2017 Oct 1st to Dec 31st - Nodder Weather reporting– too hot? too cold? light breezes? heavy winds?


It’s 1C/34F at the moment; odd how I had washing out on the line on Christmas Eve because it was warm and breezy enough to dry out there. Then Wednesday morning when I got up it was hailing styrofoam balls :dizzy_face: Yesterday morning it hailed proper and this morning it snowed :open_mouth: We’ve barely a centimetre of snow and its stopped now. Hope there’s no more, we’re going out to dinner this afternoon :worried:

Did you spot yourself there Doug :smile:


Sorry, I didn’t… As I said I was in Toronto back then… Most of that snow was lake effect and the wind blew to the south and southeast.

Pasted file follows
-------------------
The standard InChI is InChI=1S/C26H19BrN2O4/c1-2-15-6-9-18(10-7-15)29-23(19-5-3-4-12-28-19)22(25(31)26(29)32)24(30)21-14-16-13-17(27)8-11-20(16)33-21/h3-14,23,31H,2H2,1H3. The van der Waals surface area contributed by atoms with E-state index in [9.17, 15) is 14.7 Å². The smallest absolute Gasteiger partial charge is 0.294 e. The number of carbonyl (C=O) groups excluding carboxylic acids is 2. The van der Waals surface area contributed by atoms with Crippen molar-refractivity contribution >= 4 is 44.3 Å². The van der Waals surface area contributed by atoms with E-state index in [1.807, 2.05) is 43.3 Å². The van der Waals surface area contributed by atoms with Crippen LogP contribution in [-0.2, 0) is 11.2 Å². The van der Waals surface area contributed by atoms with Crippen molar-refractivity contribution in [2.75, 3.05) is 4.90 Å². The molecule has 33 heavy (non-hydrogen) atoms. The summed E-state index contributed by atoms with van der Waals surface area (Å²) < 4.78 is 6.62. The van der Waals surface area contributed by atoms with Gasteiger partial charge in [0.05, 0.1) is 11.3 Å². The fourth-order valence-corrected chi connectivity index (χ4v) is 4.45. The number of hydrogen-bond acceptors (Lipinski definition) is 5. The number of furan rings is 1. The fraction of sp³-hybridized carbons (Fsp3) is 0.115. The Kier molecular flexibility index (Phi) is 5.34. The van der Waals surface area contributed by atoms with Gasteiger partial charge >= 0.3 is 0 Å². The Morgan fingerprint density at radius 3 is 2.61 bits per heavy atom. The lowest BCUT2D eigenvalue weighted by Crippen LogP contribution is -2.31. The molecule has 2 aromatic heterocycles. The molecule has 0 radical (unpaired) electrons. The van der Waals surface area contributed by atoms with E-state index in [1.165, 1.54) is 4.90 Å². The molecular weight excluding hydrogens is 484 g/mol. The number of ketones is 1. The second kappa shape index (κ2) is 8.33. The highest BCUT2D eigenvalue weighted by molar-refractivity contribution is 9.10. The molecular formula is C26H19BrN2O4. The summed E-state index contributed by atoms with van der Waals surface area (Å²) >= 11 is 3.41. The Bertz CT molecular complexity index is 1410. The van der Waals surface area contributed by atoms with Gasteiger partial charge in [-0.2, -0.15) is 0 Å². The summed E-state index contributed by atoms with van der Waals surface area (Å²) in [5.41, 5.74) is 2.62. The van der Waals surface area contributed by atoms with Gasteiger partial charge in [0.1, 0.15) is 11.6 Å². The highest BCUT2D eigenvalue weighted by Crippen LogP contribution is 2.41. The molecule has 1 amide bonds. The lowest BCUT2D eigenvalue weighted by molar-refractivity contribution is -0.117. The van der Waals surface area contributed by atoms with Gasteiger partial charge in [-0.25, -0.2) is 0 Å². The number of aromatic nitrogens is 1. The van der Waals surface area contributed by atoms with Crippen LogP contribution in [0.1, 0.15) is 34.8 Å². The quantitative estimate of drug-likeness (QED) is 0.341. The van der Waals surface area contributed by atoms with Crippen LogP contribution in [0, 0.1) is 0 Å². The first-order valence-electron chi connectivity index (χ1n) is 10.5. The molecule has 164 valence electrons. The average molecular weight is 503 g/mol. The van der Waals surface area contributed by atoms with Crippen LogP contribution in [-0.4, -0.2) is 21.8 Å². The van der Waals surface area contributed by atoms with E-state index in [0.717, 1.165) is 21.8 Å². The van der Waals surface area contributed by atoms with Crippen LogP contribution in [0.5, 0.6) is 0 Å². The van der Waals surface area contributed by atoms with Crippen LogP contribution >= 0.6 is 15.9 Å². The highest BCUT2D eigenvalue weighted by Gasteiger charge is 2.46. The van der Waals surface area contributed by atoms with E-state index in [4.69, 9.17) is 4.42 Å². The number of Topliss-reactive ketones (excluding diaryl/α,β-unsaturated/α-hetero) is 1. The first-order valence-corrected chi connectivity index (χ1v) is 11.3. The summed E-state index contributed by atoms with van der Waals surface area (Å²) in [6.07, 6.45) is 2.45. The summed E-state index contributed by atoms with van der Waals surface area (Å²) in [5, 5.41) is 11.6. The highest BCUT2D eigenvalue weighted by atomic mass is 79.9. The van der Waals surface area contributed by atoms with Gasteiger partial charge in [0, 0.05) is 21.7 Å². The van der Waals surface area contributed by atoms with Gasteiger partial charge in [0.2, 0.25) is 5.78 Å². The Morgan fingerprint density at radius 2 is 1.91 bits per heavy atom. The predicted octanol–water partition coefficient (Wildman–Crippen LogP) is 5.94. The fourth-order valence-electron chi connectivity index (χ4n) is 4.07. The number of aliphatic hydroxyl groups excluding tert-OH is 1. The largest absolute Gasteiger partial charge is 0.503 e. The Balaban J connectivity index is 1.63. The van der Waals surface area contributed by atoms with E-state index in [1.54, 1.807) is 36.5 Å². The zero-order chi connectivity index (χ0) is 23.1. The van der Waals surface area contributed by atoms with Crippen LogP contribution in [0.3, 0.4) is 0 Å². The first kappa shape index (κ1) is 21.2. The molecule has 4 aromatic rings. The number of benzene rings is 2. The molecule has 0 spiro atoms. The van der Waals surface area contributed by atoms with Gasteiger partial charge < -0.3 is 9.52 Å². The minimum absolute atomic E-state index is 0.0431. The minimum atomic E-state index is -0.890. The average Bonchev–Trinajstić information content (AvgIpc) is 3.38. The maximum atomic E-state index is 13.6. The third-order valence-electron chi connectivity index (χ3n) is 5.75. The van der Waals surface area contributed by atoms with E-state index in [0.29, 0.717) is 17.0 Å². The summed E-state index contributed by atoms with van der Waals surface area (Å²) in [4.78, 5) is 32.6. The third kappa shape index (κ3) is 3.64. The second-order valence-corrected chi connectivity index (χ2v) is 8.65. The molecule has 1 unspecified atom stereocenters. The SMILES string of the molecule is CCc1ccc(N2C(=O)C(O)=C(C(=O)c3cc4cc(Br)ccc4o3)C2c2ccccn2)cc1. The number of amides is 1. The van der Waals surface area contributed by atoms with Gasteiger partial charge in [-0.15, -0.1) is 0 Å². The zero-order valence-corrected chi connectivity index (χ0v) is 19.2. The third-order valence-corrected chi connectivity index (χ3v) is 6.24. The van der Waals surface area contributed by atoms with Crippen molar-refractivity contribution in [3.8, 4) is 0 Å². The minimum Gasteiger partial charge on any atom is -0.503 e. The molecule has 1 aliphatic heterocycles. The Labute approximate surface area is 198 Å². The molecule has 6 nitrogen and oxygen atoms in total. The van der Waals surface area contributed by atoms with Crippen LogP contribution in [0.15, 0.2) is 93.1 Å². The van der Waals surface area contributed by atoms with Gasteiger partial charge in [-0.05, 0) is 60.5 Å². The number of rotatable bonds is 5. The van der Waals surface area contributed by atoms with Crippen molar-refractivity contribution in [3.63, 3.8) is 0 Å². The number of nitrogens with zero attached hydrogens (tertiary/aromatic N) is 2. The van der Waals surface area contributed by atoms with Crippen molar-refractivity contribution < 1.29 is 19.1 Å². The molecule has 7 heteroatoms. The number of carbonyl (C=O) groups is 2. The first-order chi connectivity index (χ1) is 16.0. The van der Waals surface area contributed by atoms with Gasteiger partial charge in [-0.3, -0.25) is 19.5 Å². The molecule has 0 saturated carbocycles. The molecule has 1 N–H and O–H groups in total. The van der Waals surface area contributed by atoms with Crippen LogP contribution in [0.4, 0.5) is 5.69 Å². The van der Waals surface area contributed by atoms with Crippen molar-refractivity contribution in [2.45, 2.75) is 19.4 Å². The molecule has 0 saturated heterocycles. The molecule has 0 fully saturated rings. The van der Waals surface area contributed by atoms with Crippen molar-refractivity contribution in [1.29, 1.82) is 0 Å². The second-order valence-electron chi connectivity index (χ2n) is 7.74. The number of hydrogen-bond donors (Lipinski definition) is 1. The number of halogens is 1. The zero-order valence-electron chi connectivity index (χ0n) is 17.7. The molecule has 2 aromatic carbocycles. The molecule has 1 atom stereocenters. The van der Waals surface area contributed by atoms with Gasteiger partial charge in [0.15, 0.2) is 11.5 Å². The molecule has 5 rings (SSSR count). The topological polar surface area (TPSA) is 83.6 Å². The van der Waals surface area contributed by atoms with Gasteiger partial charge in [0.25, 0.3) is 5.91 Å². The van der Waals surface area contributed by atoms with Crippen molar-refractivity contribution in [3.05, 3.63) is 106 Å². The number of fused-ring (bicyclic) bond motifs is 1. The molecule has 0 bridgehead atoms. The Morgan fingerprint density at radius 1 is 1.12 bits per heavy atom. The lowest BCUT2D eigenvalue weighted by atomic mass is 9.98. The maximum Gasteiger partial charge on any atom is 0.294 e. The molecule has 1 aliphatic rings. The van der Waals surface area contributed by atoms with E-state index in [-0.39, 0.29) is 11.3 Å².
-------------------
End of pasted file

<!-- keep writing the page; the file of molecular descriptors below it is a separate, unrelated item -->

The fond memories came from the fact that WE only got half that much or less.
We were in the lake effect zone for some of what came down from Lake Huron and Georgian Bay… it just came further than normal, and of course sometimes we got some wind from the South as well… On the other hand, the Canadian side of the other side of Lake Ontario found itself between L.O and Lake Erie all the time… so from the border area all the way to Hamilton Ontario it was pretty bad. Like I said, it was nice to be ONLY that close but not in the bad stuff.
I remember fleets of plows and power utility trucks heading for the border to help get power back and roads cleared… and later with supplies for shelters as they started to get thin.